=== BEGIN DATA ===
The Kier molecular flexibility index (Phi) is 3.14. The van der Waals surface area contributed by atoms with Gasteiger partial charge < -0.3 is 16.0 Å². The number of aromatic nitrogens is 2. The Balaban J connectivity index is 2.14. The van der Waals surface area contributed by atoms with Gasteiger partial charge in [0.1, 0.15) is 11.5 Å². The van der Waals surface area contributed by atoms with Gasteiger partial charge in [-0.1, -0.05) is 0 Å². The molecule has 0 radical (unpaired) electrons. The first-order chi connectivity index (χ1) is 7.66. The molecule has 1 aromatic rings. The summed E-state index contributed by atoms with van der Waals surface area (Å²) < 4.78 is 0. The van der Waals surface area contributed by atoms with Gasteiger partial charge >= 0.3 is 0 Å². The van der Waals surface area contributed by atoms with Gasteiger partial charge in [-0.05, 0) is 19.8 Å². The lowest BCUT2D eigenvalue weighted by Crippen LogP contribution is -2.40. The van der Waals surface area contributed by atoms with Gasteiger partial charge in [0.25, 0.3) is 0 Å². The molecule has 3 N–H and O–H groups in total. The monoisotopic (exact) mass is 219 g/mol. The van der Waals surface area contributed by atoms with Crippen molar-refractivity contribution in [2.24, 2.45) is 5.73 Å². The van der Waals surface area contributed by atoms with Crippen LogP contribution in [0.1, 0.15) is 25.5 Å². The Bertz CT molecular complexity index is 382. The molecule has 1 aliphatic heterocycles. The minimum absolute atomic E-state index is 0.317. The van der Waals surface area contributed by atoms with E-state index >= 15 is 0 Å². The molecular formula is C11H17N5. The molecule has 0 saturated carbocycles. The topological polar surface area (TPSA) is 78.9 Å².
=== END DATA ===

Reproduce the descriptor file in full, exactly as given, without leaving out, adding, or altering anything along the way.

The Kier molecular flexibility index (Phi) is 3.14. The van der Waals surface area contributed by atoms with Gasteiger partial charge < -0.3 is 16.0 Å². The number of aromatic nitrogens is 2. The Balaban J connectivity index is 2.14. The van der Waals surface area contributed by atoms with Gasteiger partial charge in [0.1, 0.15) is 11.5 Å². The van der Waals surface area contributed by atoms with Gasteiger partial charge in [-0.1, -0.05) is 0 Å². The molecule has 0 radical (unpaired) electrons. The first-order chi connectivity index (χ1) is 7.66. The molecule has 1 aromatic rings. The summed E-state index contributed by atoms with van der Waals surface area (Å²) < 4.78 is 0. The van der Waals surface area contributed by atoms with Gasteiger partial charge >= 0.3 is 0 Å². The van der Waals surface area contributed by atoms with Gasteiger partial charge in [-0.05, 0) is 19.8 Å². The lowest BCUT2D eigenvalue weighted by Crippen LogP contribution is -2.40. The van der Waals surface area contributed by atoms with Gasteiger partial charge in [0.25, 0.3) is 0 Å². The molecule has 3 N–H and O–H groups in total. The monoisotopic (exact) mass is 219 g/mol. The van der Waals surface area contributed by atoms with Crippen molar-refractivity contribution in [2.24, 2.45) is 5.73 Å². The van der Waals surface area contributed by atoms with Crippen LogP contribution in [0.1, 0.15) is 25.5 Å². The Bertz CT molecular complexity index is 382. The molecule has 1 aliphatic heterocycles. The minimum absolute atomic E-state index is 0.317. The van der Waals surface area contributed by atoms with E-state index >= 15 is 0 Å². The molecular formula is C11H17N5. The molecule has 0 saturated carbocycles. The topological polar surface area (TPSA) is 78.9 Å².